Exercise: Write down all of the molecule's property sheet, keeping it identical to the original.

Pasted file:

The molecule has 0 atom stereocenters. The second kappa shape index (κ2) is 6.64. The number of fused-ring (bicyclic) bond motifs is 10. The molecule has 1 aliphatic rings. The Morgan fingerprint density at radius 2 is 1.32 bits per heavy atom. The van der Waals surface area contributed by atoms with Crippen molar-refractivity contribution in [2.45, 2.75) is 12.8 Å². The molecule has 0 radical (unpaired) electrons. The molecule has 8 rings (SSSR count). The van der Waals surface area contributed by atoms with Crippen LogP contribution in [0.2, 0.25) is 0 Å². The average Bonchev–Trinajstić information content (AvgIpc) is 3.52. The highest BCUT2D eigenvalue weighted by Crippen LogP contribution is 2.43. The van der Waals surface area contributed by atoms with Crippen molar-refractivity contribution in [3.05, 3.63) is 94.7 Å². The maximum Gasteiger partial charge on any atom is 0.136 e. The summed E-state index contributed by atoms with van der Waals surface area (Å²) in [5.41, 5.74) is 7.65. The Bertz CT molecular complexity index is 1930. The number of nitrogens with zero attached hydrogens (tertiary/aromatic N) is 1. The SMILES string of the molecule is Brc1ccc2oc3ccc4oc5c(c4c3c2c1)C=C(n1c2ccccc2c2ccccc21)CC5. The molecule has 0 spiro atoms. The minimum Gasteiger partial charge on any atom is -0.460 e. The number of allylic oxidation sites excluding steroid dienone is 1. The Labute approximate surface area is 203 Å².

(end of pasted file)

The molecule has 0 atom stereocenters. The second kappa shape index (κ2) is 6.64. The number of fused-ring (bicyclic) bond motifs is 10. The molecule has 1 aliphatic rings. The Morgan fingerprint density at radius 2 is 1.32 bits per heavy atom. The van der Waals surface area contributed by atoms with Crippen molar-refractivity contribution in [2.45, 2.75) is 12.8 Å². The molecule has 0 radical (unpaired) electrons. The molecule has 8 rings (SSSR count). The van der Waals surface area contributed by atoms with Crippen LogP contribution in [0.2, 0.25) is 0 Å². The average Bonchev–Trinajstić information content (AvgIpc) is 3.52. The highest BCUT2D eigenvalue weighted by Crippen LogP contribution is 2.43. The van der Waals surface area contributed by atoms with Crippen molar-refractivity contribution in [3.05, 3.63) is 94.7 Å². The maximum Gasteiger partial charge on any atom is 0.136 e. The summed E-state index contributed by atoms with van der Waals surface area (Å²) in [5.41, 5.74) is 7.65. The Bertz CT molecular complexity index is 1930. The number of nitrogens with zero attached hydrogens (tertiary/aromatic N) is 1. The SMILES string of the molecule is Brc1ccc2oc3ccc4oc5c(c4c3c2c1)C=C(n1c2ccccc2c2ccccc21)CC5. The molecule has 0 spiro atoms. The minimum Gasteiger partial charge on any atom is -0.460 e. The number of allylic oxidation sites excluding steroid dienone is 1. The Labute approximate surface area is 203 Å².